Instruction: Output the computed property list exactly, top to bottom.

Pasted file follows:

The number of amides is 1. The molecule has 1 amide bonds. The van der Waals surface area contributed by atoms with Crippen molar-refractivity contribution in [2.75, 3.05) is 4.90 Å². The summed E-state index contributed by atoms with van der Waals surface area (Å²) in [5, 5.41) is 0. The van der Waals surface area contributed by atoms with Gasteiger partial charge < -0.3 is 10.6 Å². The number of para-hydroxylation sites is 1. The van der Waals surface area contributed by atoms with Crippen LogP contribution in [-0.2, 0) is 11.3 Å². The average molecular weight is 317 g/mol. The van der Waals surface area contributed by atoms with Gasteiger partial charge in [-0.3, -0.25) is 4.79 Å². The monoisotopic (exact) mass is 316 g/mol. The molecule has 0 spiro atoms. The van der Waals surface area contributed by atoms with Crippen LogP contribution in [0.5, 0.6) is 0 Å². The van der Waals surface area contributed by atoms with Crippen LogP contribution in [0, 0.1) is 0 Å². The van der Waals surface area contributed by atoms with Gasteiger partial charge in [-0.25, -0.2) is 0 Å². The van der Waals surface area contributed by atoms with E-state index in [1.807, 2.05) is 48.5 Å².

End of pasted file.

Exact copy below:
The number of amides is 1. The molecule has 1 amide bonds. The van der Waals surface area contributed by atoms with Crippen molar-refractivity contribution in [2.75, 3.05) is 4.90 Å². The summed E-state index contributed by atoms with van der Waals surface area (Å²) in [5, 5.41) is 0. The van der Waals surface area contributed by atoms with Gasteiger partial charge < -0.3 is 10.6 Å². The number of para-hydroxylation sites is 1. The van der Waals surface area contributed by atoms with Crippen LogP contribution in [-0.2, 0) is 11.3 Å². The average molecular weight is 317 g/mol. The van der Waals surface area contributed by atoms with Gasteiger partial charge in [-0.3, -0.25) is 4.79 Å². The monoisotopic (exact) mass is 316 g/mol. The molecule has 0 spiro atoms. The van der Waals surface area contributed by atoms with Crippen LogP contribution in [0.5, 0.6) is 0 Å². The van der Waals surface area contributed by atoms with Crippen LogP contribution in [0, 0.1) is 0 Å². The van der Waals surface area contributed by atoms with Gasteiger partial charge in [-0.25, -0.2) is 0 Å². The van der Waals surface area contributed by atoms with E-state index in [1.807, 2.05) is 48.5 Å².